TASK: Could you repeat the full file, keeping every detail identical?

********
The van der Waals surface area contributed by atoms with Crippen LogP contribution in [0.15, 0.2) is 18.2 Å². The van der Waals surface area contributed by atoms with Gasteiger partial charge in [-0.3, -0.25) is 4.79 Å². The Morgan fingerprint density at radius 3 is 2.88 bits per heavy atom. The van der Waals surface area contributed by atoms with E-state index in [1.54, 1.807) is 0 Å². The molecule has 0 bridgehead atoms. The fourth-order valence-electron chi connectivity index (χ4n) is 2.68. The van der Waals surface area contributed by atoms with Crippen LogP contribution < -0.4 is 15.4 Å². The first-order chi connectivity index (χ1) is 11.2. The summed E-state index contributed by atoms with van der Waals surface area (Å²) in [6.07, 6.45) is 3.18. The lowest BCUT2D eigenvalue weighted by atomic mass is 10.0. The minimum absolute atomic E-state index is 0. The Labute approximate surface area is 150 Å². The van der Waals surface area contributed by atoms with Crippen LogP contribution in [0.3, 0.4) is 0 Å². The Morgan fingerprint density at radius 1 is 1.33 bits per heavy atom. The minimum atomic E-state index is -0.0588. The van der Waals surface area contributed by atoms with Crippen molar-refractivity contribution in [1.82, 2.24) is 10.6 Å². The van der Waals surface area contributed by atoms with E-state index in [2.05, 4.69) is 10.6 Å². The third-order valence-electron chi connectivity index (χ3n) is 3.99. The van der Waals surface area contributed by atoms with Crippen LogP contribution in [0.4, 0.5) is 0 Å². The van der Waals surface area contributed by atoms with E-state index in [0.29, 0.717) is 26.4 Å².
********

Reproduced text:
The van der Waals surface area contributed by atoms with Crippen LogP contribution in [0.15, 0.2) is 18.2 Å². The van der Waals surface area contributed by atoms with Gasteiger partial charge in [-0.3, -0.25) is 4.79 Å². The Morgan fingerprint density at radius 3 is 2.88 bits per heavy atom. The van der Waals surface area contributed by atoms with E-state index in [1.54, 1.807) is 0 Å². The molecule has 0 bridgehead atoms. The fourth-order valence-electron chi connectivity index (χ4n) is 2.68. The van der Waals surface area contributed by atoms with Crippen LogP contribution < -0.4 is 15.4 Å². The first-order chi connectivity index (χ1) is 11.2. The summed E-state index contributed by atoms with van der Waals surface area (Å²) in [6.07, 6.45) is 3.18. The lowest BCUT2D eigenvalue weighted by atomic mass is 10.0. The minimum absolute atomic E-state index is 0. The Labute approximate surface area is 150 Å². The van der Waals surface area contributed by atoms with Crippen LogP contribution in [0.3, 0.4) is 0 Å². The Morgan fingerprint density at radius 1 is 1.33 bits per heavy atom. The minimum atomic E-state index is -0.0588. The van der Waals surface area contributed by atoms with Crippen molar-refractivity contribution in [1.82, 2.24) is 10.6 Å². The van der Waals surface area contributed by atoms with E-state index in [2.05, 4.69) is 10.6 Å². The third-order valence-electron chi connectivity index (χ3n) is 3.99. The van der Waals surface area contributed by atoms with Crippen LogP contribution in [0.4, 0.5) is 0 Å². The van der Waals surface area contributed by atoms with E-state index in [0.29, 0.717) is 26.4 Å².